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Sam Boal/Photocall Ireland
Money Back Special

IBRC is paying us back €12.9 billion

And even more cash could come from IBRC if it sells off the rest of its loan portfolio.

THE IRISH BANKING Resolution Corporation has made enough money from selling off its loan book to repay €12.9 billion it owes to NAMA – and that figure may climb even higher.

The €12.9 billion in question was given to IBRC by NAMA in the form of government guaranteed bonds as part of the promissory note transaction last year.

Originally, IBRC was supposed to transfer some of its assets to NAMA to help repay the debt, but the Department of Finance said today that “the debt is now expected to be repaid in full by the Special Liquidators”.

And we could get back even more, with proceeds from the sale of the remaining parts of the IBRC portfolio set to be returned to the bank’s creditors – the largest of which is, unsurprisingly, the state.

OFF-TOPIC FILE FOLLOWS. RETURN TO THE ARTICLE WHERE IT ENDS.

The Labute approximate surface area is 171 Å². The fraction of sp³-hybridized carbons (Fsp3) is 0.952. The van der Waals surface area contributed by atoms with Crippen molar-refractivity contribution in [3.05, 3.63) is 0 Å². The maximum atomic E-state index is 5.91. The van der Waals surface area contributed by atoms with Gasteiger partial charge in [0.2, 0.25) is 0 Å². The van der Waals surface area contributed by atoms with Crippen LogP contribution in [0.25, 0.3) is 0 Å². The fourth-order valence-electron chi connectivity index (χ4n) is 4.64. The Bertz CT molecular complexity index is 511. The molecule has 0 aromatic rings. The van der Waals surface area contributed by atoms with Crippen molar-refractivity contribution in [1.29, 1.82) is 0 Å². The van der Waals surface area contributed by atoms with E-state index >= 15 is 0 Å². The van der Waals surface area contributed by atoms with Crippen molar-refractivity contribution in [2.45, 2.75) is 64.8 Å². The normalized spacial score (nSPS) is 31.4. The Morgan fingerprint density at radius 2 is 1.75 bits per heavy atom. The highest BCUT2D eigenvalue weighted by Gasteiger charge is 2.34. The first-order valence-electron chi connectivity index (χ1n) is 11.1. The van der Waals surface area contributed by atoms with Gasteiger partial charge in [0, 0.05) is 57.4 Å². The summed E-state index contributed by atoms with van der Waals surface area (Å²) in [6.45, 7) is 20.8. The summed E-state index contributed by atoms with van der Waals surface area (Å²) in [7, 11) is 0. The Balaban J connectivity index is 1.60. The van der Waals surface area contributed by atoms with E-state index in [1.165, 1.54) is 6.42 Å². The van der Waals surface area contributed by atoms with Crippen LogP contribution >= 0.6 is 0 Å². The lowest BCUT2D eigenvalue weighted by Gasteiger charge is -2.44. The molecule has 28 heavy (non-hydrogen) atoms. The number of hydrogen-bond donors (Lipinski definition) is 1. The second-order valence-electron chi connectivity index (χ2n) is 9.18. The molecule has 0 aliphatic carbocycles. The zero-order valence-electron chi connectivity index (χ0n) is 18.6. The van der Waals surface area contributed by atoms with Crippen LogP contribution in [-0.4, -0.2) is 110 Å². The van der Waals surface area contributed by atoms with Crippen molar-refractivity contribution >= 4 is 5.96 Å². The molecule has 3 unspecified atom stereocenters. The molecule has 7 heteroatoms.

The statement continues:

Given the success of the sales process to date, the transfer of assets to NAMA as part of the Special Liquidation is no longer required.

Minister for Finance Michael Noonan called the news “a very successful outcome for the taxpayer (which) reinforces the decision taken to resolve the promissory note arrangement last year”.

The liquidators, Kieran Wallace and Eamonn Richardson of KPMG Dublin, will be writing to the borrowers with unsold loans outlining the sales process in coming weeks.

IBRC has been able to take advantage of positive market conditions, including a rush on Irish commercial property, to dispose of its loan book more quickly than had been previously expected.

Timeline: The 24 hours that secured the promissory note deal>

90 per cent of IBRC’s loan book has now been sold, following ‘Project Stone’ deal>

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